“Your family is tough.”
He tipped his head up to look at her. “Tough?”
“It’s just . . . big. Complicated. Competitive.”
His brow furrowed. “Is that how you see us?”
“That’s how I see them. How do you see them?”
He smiled. “Complicated. Competitive.” He looked at her with appreciation in his gaze, which wasn’t helping her campaign to shelve her feelings for him. “It feels off being back now. I’ve always been the one to be here—you know that.”
He’d felt it was his responsibility to stay. Except maybe responsibility wasn’t what he’d felt. Maybe it was the desire to be the one who was necessary. Not martyrdom—nothing that self-serving—but a true need to feel . . . needed. Why had she never seen that before?
“I did know that, but I don’t think I really understood it until now. I shouldn’t have asked you to leave.”
He sat up and pivoted the stool so he was facing her. His knee brushed hers as he turned, and she felt the connection everywhere. He, on the other hand, didn’t seem to notice.
“Whoa,” he said. “This is a total one-eighty. I’m not sure I can wrap my head around this.” There were lines of humor around his eyes, so she knew he was at least half-joking.
“I know, right?” She brought the whiskey to her lips and drank.
“What happened?” he asked softly, his gaze intense. “Why do you say that now?”
Oh, this was dangerous territory. This intimate conversation, the dimness of the room, the familiarity and its pull—at least for her. “You seem out of sorts now, like you maybe can’t find your place, whereas before you knew what it was. You were Hayden the Dependable, the one everyone counted on.”
His stare pierced her. There was a bit of admiration there. She fidgeted with her glass, unsure where this was going.
“You get it. No one gets it.”
She wasn’t sure that was true, but maybe it was just that he hadn’t talked to them about it. And maybe he didn’t want to. Maybe his place wasn’t here. “I get it now,” she said, smiling. “But I didn’t before. And I’m sorry.”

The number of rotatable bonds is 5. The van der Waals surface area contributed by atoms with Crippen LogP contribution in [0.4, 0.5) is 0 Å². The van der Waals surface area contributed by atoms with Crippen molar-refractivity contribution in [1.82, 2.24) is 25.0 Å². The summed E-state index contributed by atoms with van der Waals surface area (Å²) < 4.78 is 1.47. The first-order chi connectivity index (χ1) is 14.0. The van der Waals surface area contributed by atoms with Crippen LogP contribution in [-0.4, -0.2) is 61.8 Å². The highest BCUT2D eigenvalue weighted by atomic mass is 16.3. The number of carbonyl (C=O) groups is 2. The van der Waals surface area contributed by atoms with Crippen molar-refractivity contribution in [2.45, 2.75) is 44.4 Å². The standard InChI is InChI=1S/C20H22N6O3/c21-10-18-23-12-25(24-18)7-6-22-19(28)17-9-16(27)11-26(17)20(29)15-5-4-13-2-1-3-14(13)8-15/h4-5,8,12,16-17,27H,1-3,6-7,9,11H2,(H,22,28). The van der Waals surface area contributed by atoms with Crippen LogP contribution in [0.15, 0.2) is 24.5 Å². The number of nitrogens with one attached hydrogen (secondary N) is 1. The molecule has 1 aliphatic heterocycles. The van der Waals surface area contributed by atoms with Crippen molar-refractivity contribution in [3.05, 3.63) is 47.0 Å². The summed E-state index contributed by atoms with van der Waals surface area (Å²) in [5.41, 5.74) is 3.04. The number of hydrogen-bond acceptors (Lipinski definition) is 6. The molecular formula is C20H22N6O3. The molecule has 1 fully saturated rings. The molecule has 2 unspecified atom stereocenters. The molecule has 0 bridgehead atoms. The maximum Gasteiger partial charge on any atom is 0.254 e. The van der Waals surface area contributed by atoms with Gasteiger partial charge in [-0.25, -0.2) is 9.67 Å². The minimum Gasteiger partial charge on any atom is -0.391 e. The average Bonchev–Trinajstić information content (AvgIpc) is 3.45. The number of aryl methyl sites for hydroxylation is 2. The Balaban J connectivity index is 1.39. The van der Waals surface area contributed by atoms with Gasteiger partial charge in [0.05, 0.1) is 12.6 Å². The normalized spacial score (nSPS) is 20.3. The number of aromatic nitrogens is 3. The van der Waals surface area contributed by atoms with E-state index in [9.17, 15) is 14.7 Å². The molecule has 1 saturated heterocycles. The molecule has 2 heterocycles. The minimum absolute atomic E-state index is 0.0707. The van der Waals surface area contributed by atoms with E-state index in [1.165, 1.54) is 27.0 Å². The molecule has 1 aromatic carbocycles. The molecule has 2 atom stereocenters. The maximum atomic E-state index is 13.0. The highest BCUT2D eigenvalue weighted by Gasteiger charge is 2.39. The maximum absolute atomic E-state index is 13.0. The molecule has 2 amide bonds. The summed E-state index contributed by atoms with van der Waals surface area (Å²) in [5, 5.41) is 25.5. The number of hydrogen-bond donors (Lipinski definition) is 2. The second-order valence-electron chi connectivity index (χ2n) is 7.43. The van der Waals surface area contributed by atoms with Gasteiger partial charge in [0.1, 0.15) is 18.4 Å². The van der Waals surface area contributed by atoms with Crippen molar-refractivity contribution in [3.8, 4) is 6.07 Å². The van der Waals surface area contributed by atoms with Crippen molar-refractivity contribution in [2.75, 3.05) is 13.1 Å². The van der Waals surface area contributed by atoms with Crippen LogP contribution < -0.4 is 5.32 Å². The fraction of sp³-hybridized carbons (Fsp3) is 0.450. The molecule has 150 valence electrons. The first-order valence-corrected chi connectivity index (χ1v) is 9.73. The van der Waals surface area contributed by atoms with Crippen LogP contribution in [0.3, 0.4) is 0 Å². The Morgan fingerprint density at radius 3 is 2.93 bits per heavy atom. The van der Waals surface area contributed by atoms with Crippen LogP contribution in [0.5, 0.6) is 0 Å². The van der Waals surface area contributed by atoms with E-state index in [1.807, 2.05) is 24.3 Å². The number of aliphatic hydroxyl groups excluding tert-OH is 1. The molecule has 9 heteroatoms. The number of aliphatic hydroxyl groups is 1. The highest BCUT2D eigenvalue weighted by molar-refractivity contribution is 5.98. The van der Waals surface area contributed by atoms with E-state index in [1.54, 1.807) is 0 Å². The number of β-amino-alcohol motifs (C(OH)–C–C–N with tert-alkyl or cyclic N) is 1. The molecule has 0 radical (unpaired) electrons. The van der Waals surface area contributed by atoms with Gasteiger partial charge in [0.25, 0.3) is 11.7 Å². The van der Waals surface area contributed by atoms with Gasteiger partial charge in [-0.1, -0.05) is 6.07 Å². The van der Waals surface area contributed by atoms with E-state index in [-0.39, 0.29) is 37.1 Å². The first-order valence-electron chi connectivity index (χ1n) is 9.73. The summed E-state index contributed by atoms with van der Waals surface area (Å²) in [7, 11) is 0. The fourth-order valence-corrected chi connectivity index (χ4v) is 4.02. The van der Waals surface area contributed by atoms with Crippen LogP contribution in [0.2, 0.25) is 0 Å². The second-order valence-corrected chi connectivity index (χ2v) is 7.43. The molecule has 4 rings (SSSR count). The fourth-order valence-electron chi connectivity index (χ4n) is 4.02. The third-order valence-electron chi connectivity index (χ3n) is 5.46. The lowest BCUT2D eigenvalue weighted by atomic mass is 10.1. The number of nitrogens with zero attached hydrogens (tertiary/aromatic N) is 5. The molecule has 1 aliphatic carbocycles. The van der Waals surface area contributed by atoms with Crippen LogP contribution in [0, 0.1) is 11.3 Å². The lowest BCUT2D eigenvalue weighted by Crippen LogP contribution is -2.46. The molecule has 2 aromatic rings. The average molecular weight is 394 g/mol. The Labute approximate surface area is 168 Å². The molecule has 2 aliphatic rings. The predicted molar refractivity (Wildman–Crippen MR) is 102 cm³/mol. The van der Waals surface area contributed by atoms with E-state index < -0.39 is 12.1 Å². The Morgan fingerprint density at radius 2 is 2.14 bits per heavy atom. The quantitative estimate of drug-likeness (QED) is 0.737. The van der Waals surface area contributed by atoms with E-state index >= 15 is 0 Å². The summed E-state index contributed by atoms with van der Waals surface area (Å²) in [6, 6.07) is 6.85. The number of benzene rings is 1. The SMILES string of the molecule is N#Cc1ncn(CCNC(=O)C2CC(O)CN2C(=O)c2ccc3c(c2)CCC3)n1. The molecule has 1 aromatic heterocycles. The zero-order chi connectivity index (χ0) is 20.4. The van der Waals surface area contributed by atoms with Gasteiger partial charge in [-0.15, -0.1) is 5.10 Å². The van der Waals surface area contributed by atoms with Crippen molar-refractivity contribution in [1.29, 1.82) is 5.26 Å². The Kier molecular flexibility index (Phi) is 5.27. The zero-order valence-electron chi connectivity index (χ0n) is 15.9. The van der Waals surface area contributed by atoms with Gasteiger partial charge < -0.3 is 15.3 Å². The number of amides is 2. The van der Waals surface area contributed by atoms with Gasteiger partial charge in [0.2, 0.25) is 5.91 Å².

“You said you shouldn’t have asked me to leave. Do you . . . do you regret leaving?”
Damn, that was the worst question ever. Yes and no. “Until I’d come back here, I would’ve said no. Now . . . I’m not sure. It’s hard to regret things, isn’t it? Because we are who we are today because of the choices we made. And I like who I am.” For the most part.
He hadn’t broken eye contact with her the entire time she’d spoken, and she wondered if he felt this connection, this bone-deep longing that she’d truly never experienced before. Then he leaned in, and she did the same. Did he realize how close they were? If they both leaned just a bit more, their lips would touch.
“Maybe that’s it.” His voice was soft, sexy, but dark, too. “Maybe I don’t like who I am.”
Kind of like growing up in the Archer family was, so in a way that works!
If you have read the rest of the series, you’ll love this one–everyone’s here, you’ll see the end result of the storyline that must have started with the first book (one of the sextuplets, who’s always been in poor health, dies and sets a major family project into motion), plus there’s a great second chance romance here for the youngest–and only still single–child. Definite catnip for series lovers, and a good read for the rest of us.
Plus, your TBR will suddenly increase by five… 😉
Hayden and Bex were a major item five years ago, before the unthinkable happened and Bex took off, leaving Hayden in a bad place. Now they’re both back in town, and determined to put their past behind them. Except fate–and Hayden’s entire meddling, busybody family has other ideas….
A whole lot gets resolved by the end of this story. Bex and Hayden come to terms with their past and commit to their new future, Hayden finally finds his place both in his family and with his career, and the Archers open the project they’ve spent six books getting ready.
If you love second chance romances and stories with large, chaotic casts of characters, give this book (and series!) a try!
Rating: 4 stars / B+
I received a complimentary copy in exchange for an honest review.